Date: Monday, June 3, 2019
Session Time: 4:30pm-6:00pm
Presentation Time: 5:42pm-5:54pm
Location: Room 206
*Purpose: The detection of de novo donor-specific anti-HLA antibodies (DSA) post lung transplant have been associated with significantly increased risk for antibody-mediated rejection (AMR) and lung allograft dysfunction. Community acquired respiratory virus infections (CARV) in lung transplant recipients are associated with increased incidence of allograft dysfunction and rejection. However, the effect of CARV on the development of de novo DSA post lung transplant is not well defined.
*Methods: We assessed the relationship between CARV and the development of de novo DSA post lung transplant in a cohort of consecutive lung transplant recipients (n = 67) that were followed for up to 24 months post-transplant. Bronchoalveolar lavage specimens were collected during 2017-2018 and retrospectively tested using a commercially-available respiratory multiplex molecular panel (Verigene RP Flex Test). One Lambda LABScreen kit was used to detect anti-HLA antibodies in serum samples. Donor specific antibodies were defined as having a Mean Fluorescence Intensity (MFI) of more than 1000.
*Results: Forty three of 67 (64.1%) recipients had no DSA on the day of transplant. CARV was diagnosed within the first 3 months post-transplant in 11/43 (25.5%) recipients with no DSA (Rhinovirus = 3; Adenovirus = 4; Parainfluenza = 2; RSV = 1; Influenza = 1). De novo DSA were detected in 6/11 (54.5%) compared to 13/32 (40.6%) CARV positive and negative recipients respectively. In addition, the median time it took to develop de novo DSA post-transplant was 1 month in the CARV positive compared to 2 months in the CARV negative recipients. The prevalence of HLA class I and II DSA in recipients with and without history of CARV is shown in table below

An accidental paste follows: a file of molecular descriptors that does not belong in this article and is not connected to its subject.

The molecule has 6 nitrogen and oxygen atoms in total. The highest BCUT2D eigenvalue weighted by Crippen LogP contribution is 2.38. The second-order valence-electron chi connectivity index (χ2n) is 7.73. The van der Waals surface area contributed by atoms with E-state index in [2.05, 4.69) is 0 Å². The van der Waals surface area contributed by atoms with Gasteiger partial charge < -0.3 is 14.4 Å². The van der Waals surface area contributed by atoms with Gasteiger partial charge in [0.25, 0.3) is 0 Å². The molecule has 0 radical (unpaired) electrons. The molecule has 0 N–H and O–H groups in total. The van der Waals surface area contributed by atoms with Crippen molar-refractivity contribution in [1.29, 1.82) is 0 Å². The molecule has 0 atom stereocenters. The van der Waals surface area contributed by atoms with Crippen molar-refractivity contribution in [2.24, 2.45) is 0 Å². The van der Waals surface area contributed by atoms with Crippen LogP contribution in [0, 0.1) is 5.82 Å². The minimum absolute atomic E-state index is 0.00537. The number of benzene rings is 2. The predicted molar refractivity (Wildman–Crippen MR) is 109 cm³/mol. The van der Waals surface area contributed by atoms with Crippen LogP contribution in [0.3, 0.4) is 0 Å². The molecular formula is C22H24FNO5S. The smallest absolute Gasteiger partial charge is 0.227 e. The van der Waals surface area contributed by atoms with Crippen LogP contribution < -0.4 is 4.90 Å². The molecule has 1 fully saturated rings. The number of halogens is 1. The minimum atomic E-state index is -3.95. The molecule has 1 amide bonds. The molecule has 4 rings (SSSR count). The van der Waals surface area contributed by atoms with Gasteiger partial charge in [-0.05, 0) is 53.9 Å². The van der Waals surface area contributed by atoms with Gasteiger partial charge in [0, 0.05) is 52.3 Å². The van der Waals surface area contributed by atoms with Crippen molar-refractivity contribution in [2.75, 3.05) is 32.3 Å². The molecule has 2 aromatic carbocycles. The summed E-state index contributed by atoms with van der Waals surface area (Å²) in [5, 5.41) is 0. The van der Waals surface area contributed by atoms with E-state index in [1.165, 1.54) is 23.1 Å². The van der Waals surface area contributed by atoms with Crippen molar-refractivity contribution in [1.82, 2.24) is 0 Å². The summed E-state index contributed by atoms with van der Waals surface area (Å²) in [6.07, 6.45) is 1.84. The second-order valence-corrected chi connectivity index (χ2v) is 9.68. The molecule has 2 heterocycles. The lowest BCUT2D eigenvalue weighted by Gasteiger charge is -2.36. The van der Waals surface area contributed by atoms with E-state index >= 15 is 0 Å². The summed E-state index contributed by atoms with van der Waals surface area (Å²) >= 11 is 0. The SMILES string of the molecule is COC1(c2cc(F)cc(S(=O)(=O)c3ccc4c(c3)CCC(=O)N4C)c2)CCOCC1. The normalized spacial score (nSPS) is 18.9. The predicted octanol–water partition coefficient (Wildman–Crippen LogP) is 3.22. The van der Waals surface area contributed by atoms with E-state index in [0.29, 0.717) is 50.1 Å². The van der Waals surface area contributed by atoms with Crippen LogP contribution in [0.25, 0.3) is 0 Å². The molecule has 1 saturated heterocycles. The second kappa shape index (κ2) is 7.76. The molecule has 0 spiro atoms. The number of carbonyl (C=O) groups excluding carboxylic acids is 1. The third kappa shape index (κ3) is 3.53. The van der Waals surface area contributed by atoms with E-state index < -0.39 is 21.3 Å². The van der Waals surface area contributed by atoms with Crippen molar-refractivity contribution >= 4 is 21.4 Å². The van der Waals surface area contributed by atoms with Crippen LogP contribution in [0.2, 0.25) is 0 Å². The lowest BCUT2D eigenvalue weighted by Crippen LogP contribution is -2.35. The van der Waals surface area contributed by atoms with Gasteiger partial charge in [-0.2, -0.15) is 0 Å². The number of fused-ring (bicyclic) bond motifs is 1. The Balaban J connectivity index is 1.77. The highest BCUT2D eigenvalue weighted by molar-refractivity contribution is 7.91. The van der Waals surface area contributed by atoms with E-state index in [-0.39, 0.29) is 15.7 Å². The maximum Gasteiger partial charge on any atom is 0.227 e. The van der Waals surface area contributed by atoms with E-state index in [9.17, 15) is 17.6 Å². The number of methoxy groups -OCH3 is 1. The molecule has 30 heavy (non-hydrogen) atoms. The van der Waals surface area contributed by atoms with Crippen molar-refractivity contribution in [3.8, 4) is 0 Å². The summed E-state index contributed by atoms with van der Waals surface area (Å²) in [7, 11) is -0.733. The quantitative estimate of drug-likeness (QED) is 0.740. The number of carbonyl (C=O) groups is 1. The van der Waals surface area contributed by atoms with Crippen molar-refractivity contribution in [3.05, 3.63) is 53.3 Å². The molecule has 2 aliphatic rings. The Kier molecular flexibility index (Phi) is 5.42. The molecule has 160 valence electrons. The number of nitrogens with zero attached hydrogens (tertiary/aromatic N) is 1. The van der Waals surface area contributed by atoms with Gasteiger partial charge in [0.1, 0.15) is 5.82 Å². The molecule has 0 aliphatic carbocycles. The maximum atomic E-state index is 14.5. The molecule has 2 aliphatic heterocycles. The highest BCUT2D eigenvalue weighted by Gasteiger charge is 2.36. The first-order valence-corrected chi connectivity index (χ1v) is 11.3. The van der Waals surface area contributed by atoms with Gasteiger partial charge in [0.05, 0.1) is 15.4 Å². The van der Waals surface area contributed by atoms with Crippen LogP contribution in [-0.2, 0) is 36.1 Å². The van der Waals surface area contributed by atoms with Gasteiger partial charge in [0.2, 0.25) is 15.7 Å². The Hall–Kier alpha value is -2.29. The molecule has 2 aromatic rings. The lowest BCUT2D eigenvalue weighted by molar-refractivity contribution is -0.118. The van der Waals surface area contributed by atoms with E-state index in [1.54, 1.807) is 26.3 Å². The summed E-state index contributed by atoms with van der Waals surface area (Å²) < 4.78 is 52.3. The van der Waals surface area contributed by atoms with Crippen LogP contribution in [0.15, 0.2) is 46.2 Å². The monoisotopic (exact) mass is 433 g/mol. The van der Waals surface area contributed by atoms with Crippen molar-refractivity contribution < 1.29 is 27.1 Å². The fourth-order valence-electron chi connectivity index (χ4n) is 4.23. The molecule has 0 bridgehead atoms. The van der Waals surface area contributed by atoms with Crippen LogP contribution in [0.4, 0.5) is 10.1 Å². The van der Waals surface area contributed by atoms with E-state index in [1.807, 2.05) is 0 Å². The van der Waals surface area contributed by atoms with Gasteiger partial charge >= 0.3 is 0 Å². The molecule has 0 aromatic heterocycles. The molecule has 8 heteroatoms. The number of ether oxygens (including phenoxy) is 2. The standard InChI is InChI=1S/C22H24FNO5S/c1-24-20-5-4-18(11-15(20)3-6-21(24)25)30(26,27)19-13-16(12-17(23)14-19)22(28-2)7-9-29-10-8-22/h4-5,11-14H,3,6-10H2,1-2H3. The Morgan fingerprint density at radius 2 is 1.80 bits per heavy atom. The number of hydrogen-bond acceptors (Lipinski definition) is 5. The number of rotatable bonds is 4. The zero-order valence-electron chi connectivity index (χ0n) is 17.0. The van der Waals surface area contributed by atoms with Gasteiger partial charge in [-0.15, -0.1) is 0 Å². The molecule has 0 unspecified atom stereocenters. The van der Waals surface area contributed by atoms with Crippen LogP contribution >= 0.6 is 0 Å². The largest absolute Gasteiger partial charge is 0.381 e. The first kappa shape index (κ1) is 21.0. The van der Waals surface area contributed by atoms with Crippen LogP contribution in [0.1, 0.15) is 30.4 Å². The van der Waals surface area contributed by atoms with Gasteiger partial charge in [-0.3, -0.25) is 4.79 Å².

*Conclusions: A minority of the lung transplant recipients in our study were CARV positive. In addition, de novo DSA appeared to be more prevalent and were detected earlier in CARV positive recipients. These findings along with the possible synergistic negative impact of CARV and de novo DSA on lung transplant outcomes should be further explored in a larger study.
|DSA||CARV positive||CARV negative|
|Class I & II||4||5|
To cite this abstract in AMA style:Ali MI, Hata J, Mallea J, Elrefaei M. Association between Respiratory Virus Infections and the Development of De Novo HLA Donor-Specific Antibodies in Lung Transplant Recipients [abstract]. Am J Transplant. 2019; 19 (suppl 3). https://atcmeetingabstracts.com/abstract/association-between-respiratory-virus-infections-and-the-development-of-de-novo-hla-donor-specific-antibodies-in-lung-transplant-recipients/. Accessed July 3, 2020.
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